Beware of inherent financial risk when you ask your attorney to be “more aggressive” in your case!
There are many ways to pursue conflict, with aggression on one end of the spectrum and cooperation on the other end of the spectrum. It is understood that due to the personal nature of any dispute, the desire for immediate gratification or timely resolution of issues raised is very important to any client. However, many customers aren’t aware that aggressive and collaborative options generally come in very different price tags.
As a seasoned attorney for over 25 years, I usually have a discussion with my clients about “aggressive” and “cooperative” acting. The incentive for the majority of these discussions is that clients are frustrated by the time they spend trying to “talk” to the other party and their attorneys. The misconception is that jumping hard with both feet, filing a lawsuit and forcing the other party to respond, will speed up the process and at the end of the day, it will cost less.
I agree that being so aggressive can sometimes, but not always, see a faster solution to a problem. This may be because the other side simply does not want to deal with the situation at hand or that your attorney is able to utilize the courts to help maintain a timely schedule. However, this tactic is much more expensive, as it requires a lot of work. More suggestions for the court. More hearings. More back and forth with the other side. If the opposing party consists of aggressive attorneys, then you need to spend more time and more expense to stay ahead of them until they are in the center of defense and you are in breach. It’s not always faster, because there are a lot of procedures and rules about when and how responses take place. Not surprisingly, “aggressive” court cases take years to finish.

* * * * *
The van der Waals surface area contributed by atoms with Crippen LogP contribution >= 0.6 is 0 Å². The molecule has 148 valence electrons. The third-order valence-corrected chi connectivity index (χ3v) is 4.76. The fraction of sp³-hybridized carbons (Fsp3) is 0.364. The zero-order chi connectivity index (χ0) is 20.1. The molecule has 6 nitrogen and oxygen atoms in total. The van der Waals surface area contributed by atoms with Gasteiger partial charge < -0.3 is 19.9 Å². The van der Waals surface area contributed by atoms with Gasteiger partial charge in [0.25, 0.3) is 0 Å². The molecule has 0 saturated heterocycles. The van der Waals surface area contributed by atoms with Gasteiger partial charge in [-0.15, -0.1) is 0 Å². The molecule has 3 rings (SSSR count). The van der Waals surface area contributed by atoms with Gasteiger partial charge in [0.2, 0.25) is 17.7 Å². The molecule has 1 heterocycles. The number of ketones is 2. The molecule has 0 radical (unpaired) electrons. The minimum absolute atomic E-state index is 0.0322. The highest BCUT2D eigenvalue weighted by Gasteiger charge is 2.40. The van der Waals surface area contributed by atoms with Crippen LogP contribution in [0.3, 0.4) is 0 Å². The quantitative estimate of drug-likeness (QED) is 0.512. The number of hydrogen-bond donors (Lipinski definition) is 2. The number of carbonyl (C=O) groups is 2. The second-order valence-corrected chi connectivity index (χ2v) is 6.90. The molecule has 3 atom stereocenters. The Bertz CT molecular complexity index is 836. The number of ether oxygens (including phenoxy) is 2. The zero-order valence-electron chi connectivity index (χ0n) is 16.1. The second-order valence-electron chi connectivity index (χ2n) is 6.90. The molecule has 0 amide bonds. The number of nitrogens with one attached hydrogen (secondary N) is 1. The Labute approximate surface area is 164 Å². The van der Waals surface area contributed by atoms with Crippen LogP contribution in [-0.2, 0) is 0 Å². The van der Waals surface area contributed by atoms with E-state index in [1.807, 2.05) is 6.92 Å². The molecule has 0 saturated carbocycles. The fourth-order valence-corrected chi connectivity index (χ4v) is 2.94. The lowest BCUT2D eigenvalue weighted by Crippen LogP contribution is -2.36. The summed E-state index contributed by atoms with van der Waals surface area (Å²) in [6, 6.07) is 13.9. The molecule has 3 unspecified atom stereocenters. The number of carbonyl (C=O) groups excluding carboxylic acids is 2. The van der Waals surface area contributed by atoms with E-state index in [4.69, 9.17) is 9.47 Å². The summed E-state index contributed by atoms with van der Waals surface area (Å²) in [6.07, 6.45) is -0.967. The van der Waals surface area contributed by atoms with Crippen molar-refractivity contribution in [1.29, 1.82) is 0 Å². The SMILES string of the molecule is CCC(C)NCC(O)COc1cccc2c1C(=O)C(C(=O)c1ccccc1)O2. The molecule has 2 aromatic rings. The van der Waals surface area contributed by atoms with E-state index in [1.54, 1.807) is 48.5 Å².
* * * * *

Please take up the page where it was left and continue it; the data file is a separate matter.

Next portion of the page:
Collaborative is the flip side of being aggressive. It can take longer, but not always. In sum, it is very prohibitive, because the attorneys in question only do the work necessary to assert the client’s rights and act on the advancing momentum of the case. The collaborative option can be faster in many cases, because attorneys can operate outside the time requirements of litigation.
Listen, almost nothing about being a party is fun. Certainly, there is a lot to be said about the cathartic nature of “putting on screws” of someone who has harmed you, your business and ultimately your livelihood. However, as with any emotional situation, it is best to pause for a moment, put the anger aside and think about the realistic and positive outcome for you. If the ultimate goal is to get out on the other side of the conflict with your business and assets still standing, then I highly recommend starting a collaborative process. It will require you to be patient. However, it may solve all the issues at hand well before having to use more powerful options.
Alternatively, if you find yourself in a place where you need to be aggressive from the start or as a result of a failed attempt to cooperate, make no mistake – there are many brilliant lawyers who specialize in aggression. Just be aware that it will likely be an expensive and lengthy process.
Are you in a situation that requires a strong strategy to solve it? We visited Business Lawyer Consulting Page Make a time to speak with one of our licensed business attorneys. We’ll hear the details of your specific situation and help you create a game plan for how to move forward – aggressively or cooperatively.
author: Larry Donahue
Larry Donahue is an attorney and founder of Law 4 Small Business, PC. It is licensed to practice law in the Illinois, New Mexico, and US Patent and Trademark Office.